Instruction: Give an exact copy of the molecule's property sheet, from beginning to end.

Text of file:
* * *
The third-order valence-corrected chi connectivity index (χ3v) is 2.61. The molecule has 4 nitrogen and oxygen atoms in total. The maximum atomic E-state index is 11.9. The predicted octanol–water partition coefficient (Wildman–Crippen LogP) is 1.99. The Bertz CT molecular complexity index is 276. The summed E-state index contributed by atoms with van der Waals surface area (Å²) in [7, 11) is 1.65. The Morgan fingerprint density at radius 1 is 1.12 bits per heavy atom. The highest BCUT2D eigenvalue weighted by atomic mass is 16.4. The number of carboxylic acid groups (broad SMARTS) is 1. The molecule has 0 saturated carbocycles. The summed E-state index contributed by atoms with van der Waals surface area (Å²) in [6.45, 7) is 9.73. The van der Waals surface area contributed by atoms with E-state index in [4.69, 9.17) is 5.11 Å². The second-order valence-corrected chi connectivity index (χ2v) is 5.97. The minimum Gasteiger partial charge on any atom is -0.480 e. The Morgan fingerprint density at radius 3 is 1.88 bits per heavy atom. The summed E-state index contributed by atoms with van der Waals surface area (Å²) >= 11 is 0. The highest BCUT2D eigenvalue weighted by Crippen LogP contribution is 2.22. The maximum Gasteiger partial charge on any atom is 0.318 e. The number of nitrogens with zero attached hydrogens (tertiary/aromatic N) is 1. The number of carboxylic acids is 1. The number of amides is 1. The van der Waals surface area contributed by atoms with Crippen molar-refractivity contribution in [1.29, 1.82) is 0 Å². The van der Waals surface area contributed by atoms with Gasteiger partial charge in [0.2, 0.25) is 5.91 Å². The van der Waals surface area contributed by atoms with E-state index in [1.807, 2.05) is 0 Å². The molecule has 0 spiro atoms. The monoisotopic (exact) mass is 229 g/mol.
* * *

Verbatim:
The third-order valence-corrected chi connectivity index (χ3v) is 2.61. The molecule has 4 nitrogen and oxygen atoms in total. The maximum atomic E-state index is 11.9. The predicted octanol–water partition coefficient (Wildman–Crippen LogP) is 1.99. The Bertz CT molecular complexity index is 276. The summed E-state index contributed by atoms with van der Waals surface area (Å²) in [7, 11) is 1.65. The Morgan fingerprint density at radius 1 is 1.12 bits per heavy atom. The highest BCUT2D eigenvalue weighted by atomic mass is 16.4. The number of carboxylic acid groups (broad SMARTS) is 1. The molecule has 0 saturated carbocycles. The summed E-state index contributed by atoms with van der Waals surface area (Å²) in [6.45, 7) is 9.73. The van der Waals surface area contributed by atoms with E-state index in [4.69, 9.17) is 5.11 Å². The second-order valence-corrected chi connectivity index (χ2v) is 5.97. The minimum Gasteiger partial charge on any atom is -0.480 e. The Morgan fingerprint density at radius 3 is 1.88 bits per heavy atom. The summed E-state index contributed by atoms with van der Waals surface area (Å²) >= 11 is 0. The highest BCUT2D eigenvalue weighted by Crippen LogP contribution is 2.22. The maximum Gasteiger partial charge on any atom is 0.318 e. The number of nitrogens with zero attached hydrogens (tertiary/aromatic N) is 1. The number of carboxylic acids is 1. The number of amides is 1. The van der Waals surface area contributed by atoms with Crippen molar-refractivity contribution in [1.29, 1.82) is 0 Å². The van der Waals surface area contributed by atoms with Gasteiger partial charge in [0.2, 0.25) is 5.91 Å². The van der Waals surface area contributed by atoms with E-state index in [1.807, 2.05) is 0 Å². The molecule has 0 spiro atoms. The monoisotopic (exact) mass is 229 g/mol.